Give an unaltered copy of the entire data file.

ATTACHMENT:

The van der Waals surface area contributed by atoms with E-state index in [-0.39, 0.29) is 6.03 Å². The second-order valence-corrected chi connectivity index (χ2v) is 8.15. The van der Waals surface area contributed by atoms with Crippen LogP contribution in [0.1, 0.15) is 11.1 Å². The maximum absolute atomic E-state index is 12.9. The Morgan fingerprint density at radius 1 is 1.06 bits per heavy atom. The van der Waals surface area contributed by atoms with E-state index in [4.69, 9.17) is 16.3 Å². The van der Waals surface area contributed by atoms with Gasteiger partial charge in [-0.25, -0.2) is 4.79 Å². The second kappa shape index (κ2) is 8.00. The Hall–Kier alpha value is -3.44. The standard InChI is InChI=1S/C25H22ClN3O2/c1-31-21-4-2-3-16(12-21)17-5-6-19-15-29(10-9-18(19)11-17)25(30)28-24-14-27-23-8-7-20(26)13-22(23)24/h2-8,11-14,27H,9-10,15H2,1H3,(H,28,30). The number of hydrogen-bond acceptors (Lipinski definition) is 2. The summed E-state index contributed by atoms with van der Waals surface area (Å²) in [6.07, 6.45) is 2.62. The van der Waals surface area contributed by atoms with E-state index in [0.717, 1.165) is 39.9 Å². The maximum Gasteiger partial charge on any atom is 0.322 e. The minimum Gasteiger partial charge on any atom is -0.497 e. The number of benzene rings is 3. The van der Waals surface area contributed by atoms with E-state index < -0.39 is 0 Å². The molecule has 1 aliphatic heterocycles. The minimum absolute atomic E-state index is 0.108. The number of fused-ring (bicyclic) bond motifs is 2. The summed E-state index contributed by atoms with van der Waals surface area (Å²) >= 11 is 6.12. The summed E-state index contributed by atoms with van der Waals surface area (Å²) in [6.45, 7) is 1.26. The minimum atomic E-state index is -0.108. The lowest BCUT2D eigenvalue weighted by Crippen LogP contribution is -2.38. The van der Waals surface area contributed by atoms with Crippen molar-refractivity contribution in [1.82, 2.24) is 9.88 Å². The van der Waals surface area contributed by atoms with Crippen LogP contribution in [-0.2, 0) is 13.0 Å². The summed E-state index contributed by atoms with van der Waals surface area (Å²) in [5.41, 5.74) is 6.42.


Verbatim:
The van der Waals surface area contributed by atoms with E-state index in [-0.39, 0.29) is 6.03 Å². The second-order valence-corrected chi connectivity index (χ2v) is 8.15. The van der Waals surface area contributed by atoms with Crippen LogP contribution in [0.1, 0.15) is 11.1 Å². The maximum absolute atomic E-state index is 12.9. The Morgan fingerprint density at radius 1 is 1.06 bits per heavy atom. The van der Waals surface area contributed by atoms with E-state index in [4.69, 9.17) is 16.3 Å². The van der Waals surface area contributed by atoms with Gasteiger partial charge in [-0.25, -0.2) is 4.79 Å². The second kappa shape index (κ2) is 8.00. The Hall–Kier alpha value is -3.44. The standard InChI is InChI=1S/C25H22ClN3O2/c1-31-21-4-2-3-16(12-21)17-5-6-19-15-29(10-9-18(19)11-17)25(30)28-24-14-27-23-8-7-20(26)13-22(23)24/h2-8,11-14,27H,9-10,15H2,1H3,(H,28,30). The number of hydrogen-bond acceptors (Lipinski definition) is 2. The summed E-state index contributed by atoms with van der Waals surface area (Å²) in [6.07, 6.45) is 2.62. The van der Waals surface area contributed by atoms with E-state index in [0.717, 1.165) is 39.9 Å². The maximum Gasteiger partial charge on any atom is 0.322 e. The minimum Gasteiger partial charge on any atom is -0.497 e. The number of benzene rings is 3. The van der Waals surface area contributed by atoms with E-state index < -0.39 is 0 Å². The molecule has 1 aliphatic heterocycles. The minimum absolute atomic E-state index is 0.108. The number of fused-ring (bicyclic) bond motifs is 2. The summed E-state index contributed by atoms with van der Waals surface area (Å²) >= 11 is 6.12. The summed E-state index contributed by atoms with van der Waals surface area (Å²) in [6.45, 7) is 1.26. The minimum atomic E-state index is -0.108. The lowest BCUT2D eigenvalue weighted by Crippen LogP contribution is -2.38. The van der Waals surface area contributed by atoms with Crippen molar-refractivity contribution in [1.82, 2.24) is 9.88 Å². The van der Waals surface area contributed by atoms with Crippen LogP contribution in [-0.2, 0) is 13.0 Å². The summed E-state index contributed by atoms with van der Waals surface area (Å²) in [5.41, 5.74) is 6.42.